Ms. Cook said that in her experience, it’s typically the board of shareholders making the final decision with input from senior leadership on who to hire. In a larger practice, human resources may be involved, as well as a CEO or COO.
Dr. Weinstock said that there has been a big push toward not just great outcomes and great medical care but also patient satisfaction and the patient experience. “When hiring staff, we’re trying to make good decisions on the front end,” he said. The better decision we can make up front, the better investment it will be down the road, he added. “We want to pick someone who is going to have a value add in terms of personality, customer experience, and customer service attributes.”
Dr. Weinstock said his practice relies on a management team when making hiring decisions, but the philosophy comes from above on hiring people who are outgoing, with a great personality, and who are natural caregivers.
He added that his practice is growing and currently has around 20 eyecare providers and a supporting staff of about 250 people.
When it comes to hiring new doctors, Dr. Weinstock said they are not only looking for someone who is well trained but also someone with a good personality. “When we hire a new doctor, we spend quite a bit of time getting to know that doctor,” he said. “We understand that in today’s busy world, sometimes the doctor only has a few minutes with the patient, and those few minutes have to be very powerful and impactful for the patient.”
In a short amount of time, patients have to feel confident in the doctor, they need to develop a trusting relationship with the doctor, and they need eye contact, Dr. Weinstock said, and that is a lot to ask for in a short amount of time.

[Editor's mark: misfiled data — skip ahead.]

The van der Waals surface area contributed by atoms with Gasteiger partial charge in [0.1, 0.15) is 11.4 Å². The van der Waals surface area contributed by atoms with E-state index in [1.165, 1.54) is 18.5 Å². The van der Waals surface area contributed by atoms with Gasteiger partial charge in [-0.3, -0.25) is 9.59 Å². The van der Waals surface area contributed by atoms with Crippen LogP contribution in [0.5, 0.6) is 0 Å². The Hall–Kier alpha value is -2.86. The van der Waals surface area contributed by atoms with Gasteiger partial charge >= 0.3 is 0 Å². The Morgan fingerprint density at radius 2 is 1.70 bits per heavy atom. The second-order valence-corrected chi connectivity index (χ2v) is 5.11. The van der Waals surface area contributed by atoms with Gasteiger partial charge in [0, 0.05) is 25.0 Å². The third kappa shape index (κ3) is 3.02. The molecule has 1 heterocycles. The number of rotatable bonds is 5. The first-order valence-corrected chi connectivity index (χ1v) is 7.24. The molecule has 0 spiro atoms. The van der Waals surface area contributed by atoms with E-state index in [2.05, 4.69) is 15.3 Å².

New areas and goals

Both Ms. Brown and Ms. Cook said that a key area of focus in the practice is on the patient experience and quality of care in order to meet all the new compliance requirements of the Merit-based Incentive Payment System (MIPS) and reimbursement.
Employee training was another area that Ms. Cook identified, as well as recruiting physicians and building relationships with optometrists and other physicians in the community.
In the past, it was more about technical skills, Ms. Simerson said, but now there is a focus on intrapersonal skills. It’s important to focus on the patient experience and making sure staff is engaged, she said.
Dr. Weinstock said that his practice currently places an emphasis on physician extenders and collaborative care. For example, they are focusing on the concept of optometrists in the practice who subspecialize in certain areas of ophthalmology. That way, the optometrist can help with patients on the preoperative and postoperative side and notify the ophthalmologists if more treatment is needed.